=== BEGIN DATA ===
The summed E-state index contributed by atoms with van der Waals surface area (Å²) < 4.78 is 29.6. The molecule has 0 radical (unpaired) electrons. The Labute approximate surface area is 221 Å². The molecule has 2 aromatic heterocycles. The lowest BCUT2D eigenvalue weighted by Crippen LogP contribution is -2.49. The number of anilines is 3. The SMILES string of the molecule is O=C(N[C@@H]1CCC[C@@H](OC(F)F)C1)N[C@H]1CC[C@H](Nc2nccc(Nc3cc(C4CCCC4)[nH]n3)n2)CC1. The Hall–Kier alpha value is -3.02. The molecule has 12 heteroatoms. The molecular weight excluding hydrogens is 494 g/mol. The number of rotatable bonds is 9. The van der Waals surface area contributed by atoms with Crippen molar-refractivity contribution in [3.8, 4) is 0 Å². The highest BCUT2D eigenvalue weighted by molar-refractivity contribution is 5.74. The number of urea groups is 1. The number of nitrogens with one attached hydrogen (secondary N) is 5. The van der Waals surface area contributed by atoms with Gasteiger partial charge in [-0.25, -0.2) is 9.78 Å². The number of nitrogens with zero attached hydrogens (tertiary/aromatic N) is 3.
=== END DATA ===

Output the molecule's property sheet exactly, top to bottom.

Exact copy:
The summed E-state index contributed by atoms with van der Waals surface area (Å²) < 4.78 is 29.6. The molecule has 0 radical (unpaired) electrons. The Labute approximate surface area is 221 Å². The molecule has 2 aromatic heterocycles. The lowest BCUT2D eigenvalue weighted by Crippen LogP contribution is -2.49. The number of anilines is 3. The SMILES string of the molecule is O=C(N[C@@H]1CCC[C@@H](OC(F)F)C1)N[C@H]1CC[C@H](Nc2nccc(Nc3cc(C4CCCC4)[nH]n3)n2)CC1. The Hall–Kier alpha value is -3.02. The molecule has 12 heteroatoms. The molecular weight excluding hydrogens is 494 g/mol. The number of rotatable bonds is 9. The van der Waals surface area contributed by atoms with Crippen molar-refractivity contribution in [3.8, 4) is 0 Å². The highest BCUT2D eigenvalue weighted by molar-refractivity contribution is 5.74. The number of urea groups is 1. The number of nitrogens with one attached hydrogen (secondary N) is 5. The van der Waals surface area contributed by atoms with Gasteiger partial charge in [-0.25, -0.2) is 9.78 Å². The number of nitrogens with zero attached hydrogens (tertiary/aromatic N) is 3.